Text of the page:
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Let’s make this perfectly clear. The arrival of the Lynx brand on these shores is a profoundly important event.

Yes, Lynx is a BRP brand built in Finland and yes, the new Lynx models available for 2022 share significant Ski-Doo and Rotax technology.

Understanding this, it is no less important to have a fifth OEM in this biz – particularly at this juncture in sno-mo history.


For José Boisjoli, the now iconic CEO of all things BRP, to pull the trigger and bring Lynx to North America makes a huge statement about the health and potential of our sport.

Don’t forget it was Boisjoli who had the foresight to launch a snowmobile which completely obsoleted everything in the market – radically changing the modern snowmobile with the intro of the original REV platform in 2003. This was incredibly risky and amounted to Boisjoli having the guts to go all-in and make the biggest gamble in the history of the sport – at that time.

Launching Lynx with full force into the North American market is a gamble on a similar level (but not quite as risky) as was the launch of the 2003 REV.


BRP, under Boisjoli’s leadership did not bring Lynx to North America without enormous soul searching. In fact, I had the privilege of participating in a top secret evaluation of specific Lynx models over four years ago in a remote northern locale.

At that time the participants in attendance pretty much determined the Lynx brand had significant, tangible cache. I felt there was at the very least Corvette appeal if not something more exotic like Porsche exclusivity.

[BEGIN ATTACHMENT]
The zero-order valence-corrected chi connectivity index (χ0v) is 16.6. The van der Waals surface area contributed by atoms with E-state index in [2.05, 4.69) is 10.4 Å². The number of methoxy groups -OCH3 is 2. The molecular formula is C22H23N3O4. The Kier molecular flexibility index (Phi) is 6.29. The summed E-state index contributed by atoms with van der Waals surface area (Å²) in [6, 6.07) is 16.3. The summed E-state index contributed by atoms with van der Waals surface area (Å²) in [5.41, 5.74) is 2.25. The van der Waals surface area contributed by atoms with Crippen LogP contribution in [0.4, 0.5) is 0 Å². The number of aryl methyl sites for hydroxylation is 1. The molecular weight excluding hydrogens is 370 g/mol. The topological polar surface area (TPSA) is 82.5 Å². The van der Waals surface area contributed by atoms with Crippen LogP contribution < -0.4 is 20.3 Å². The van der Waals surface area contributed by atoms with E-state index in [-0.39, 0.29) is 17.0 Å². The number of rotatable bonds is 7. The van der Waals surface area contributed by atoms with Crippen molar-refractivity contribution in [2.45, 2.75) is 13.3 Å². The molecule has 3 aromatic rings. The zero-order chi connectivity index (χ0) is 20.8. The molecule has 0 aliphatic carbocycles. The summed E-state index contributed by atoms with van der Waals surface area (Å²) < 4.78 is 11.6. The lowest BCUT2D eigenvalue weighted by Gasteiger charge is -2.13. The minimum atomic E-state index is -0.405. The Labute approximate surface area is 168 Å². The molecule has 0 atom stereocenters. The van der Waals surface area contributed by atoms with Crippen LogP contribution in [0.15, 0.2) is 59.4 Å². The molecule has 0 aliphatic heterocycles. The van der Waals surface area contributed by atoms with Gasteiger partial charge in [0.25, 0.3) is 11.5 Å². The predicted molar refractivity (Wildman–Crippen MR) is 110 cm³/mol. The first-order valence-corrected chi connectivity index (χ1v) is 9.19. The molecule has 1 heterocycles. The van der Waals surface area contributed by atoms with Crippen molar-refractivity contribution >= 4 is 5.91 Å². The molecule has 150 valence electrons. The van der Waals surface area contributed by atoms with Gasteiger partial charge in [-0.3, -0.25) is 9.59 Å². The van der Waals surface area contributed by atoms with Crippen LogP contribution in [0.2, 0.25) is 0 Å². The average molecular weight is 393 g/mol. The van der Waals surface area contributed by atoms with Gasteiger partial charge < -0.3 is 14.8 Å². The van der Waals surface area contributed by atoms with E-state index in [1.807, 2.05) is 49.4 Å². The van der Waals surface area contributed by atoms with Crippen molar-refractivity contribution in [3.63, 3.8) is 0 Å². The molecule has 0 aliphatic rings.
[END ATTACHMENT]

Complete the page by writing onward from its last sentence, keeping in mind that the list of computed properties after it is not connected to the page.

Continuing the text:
I was interviewed and surveyed out the wazoo over the one day we had to sample Lynx models and compare them to existing Ski-Doos and other brand;s current sleds. The volume of data collected that day was nothing in comparison to the information accumulated and assimilated by BRP in the ensuing time leading up to the 2022 intro.


Sources at BRP have indicated a contingent was concerned if Lynx was positioned as a “premium” brand it might undermine Ski-Doo’s solid number one market share position. Boisjoli was faced with an “either-or” decision and obviously pulled the trigger on bringing Lynx to this side of the pond and deliberately positioning it as a premium, pricier brand.

Seems José should buy more lottery tickets because the instant Lynx hit the ground in North America late last winter the entire allotted production for Lynx sleds was early-ordered by rabid, foaming-at-the- mouth-with-cash-in-hand buyers. The gamble paid off – again.


We thought BRP would sign up Lynx-only dealers in markets where all the brands are currently represented, including Ski-Doo. This might still happen, however, as we understand it, approved, high volume, high profile Ski-Doo dealers are among the first to hang a Lynx sign on their businesses.


I’ll close by answering this provocative question. Think Roger Skime. Pauli Piippola is the brains behind many Lynx innovations not the least of which is his PPS uncoupled, dual shock, rising rate rear skid. Piippola also has a very unique front IFS design used on older Lynx models – maybe we’ll see a variant in the future.

Simply put, Piippola is a genuine icon and the reverence and respect he is afforded by his engineering team in Finland is measurable.

BTW, I got to ride with him four years ago when he was only 70 years old and just like Skime, he can rip.

Mark Lester
Mark Lester
Mark Lester is Co-Publisher of SUPERTRAX Magazine and a regular Host on SNOWTRAX TV, which can be seen on Sportsman Channel across America and in Canada on OLN, Sportsman Channel Canada, Wild TV and REV TV and globally on our YouTube channel.

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